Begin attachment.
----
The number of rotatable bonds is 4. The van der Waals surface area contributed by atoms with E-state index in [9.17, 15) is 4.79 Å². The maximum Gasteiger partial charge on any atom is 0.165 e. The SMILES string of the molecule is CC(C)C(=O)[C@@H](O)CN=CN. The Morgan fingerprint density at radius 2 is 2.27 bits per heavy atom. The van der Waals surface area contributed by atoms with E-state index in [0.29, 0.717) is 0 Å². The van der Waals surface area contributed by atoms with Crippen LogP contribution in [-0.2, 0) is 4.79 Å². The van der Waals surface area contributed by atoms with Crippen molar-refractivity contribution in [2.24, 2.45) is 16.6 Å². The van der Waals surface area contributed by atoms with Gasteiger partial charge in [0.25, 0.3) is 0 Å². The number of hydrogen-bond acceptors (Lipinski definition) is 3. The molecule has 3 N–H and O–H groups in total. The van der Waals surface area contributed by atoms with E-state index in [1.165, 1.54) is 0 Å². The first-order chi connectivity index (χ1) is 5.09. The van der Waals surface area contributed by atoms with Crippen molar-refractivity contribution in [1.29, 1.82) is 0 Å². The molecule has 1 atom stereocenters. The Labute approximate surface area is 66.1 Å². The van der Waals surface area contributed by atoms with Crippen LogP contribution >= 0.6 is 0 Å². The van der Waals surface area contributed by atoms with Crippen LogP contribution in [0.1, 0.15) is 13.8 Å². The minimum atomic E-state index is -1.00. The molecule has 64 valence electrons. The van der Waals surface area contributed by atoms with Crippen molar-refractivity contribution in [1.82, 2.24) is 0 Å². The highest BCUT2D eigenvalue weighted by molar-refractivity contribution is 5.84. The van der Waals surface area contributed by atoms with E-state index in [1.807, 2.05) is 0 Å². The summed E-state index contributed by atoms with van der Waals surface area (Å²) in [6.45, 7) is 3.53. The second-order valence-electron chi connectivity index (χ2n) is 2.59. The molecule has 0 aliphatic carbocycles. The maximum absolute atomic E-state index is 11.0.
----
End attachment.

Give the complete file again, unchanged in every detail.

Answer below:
The number of rotatable bonds is 4. The van der Waals surface area contributed by atoms with E-state index in [9.17, 15) is 4.79 Å². The maximum Gasteiger partial charge on any atom is 0.165 e. The SMILES string of the molecule is CC(C)C(=O)[C@@H](O)CN=CN. The Morgan fingerprint density at radius 2 is 2.27 bits per heavy atom. The van der Waals surface area contributed by atoms with E-state index in [0.29, 0.717) is 0 Å². The van der Waals surface area contributed by atoms with Crippen LogP contribution in [-0.2, 0) is 4.79 Å². The van der Waals surface area contributed by atoms with Crippen molar-refractivity contribution in [2.24, 2.45) is 16.6 Å². The van der Waals surface area contributed by atoms with Gasteiger partial charge in [0.25, 0.3) is 0 Å². The number of hydrogen-bond acceptors (Lipinski definition) is 3. The molecule has 3 N–H and O–H groups in total. The van der Waals surface area contributed by atoms with E-state index in [1.165, 1.54) is 0 Å². The first-order chi connectivity index (χ1) is 5.09. The van der Waals surface area contributed by atoms with Crippen molar-refractivity contribution in [1.29, 1.82) is 0 Å². The molecule has 1 atom stereocenters. The Labute approximate surface area is 66.1 Å². The van der Waals surface area contributed by atoms with Crippen LogP contribution >= 0.6 is 0 Å². The van der Waals surface area contributed by atoms with Crippen LogP contribution in [0.1, 0.15) is 13.8 Å². The minimum atomic E-state index is -1.00. The molecule has 64 valence electrons. The van der Waals surface area contributed by atoms with Crippen molar-refractivity contribution in [1.82, 2.24) is 0 Å². The highest BCUT2D eigenvalue weighted by molar-refractivity contribution is 5.84. The van der Waals surface area contributed by atoms with E-state index in [1.807, 2.05) is 0 Å². The summed E-state index contributed by atoms with van der Waals surface area (Å²) in [6.45, 7) is 3.53. The second-order valence-electron chi connectivity index (χ2n) is 2.59. The molecule has 0 aliphatic carbocycles. The maximum absolute atomic E-state index is 11.0.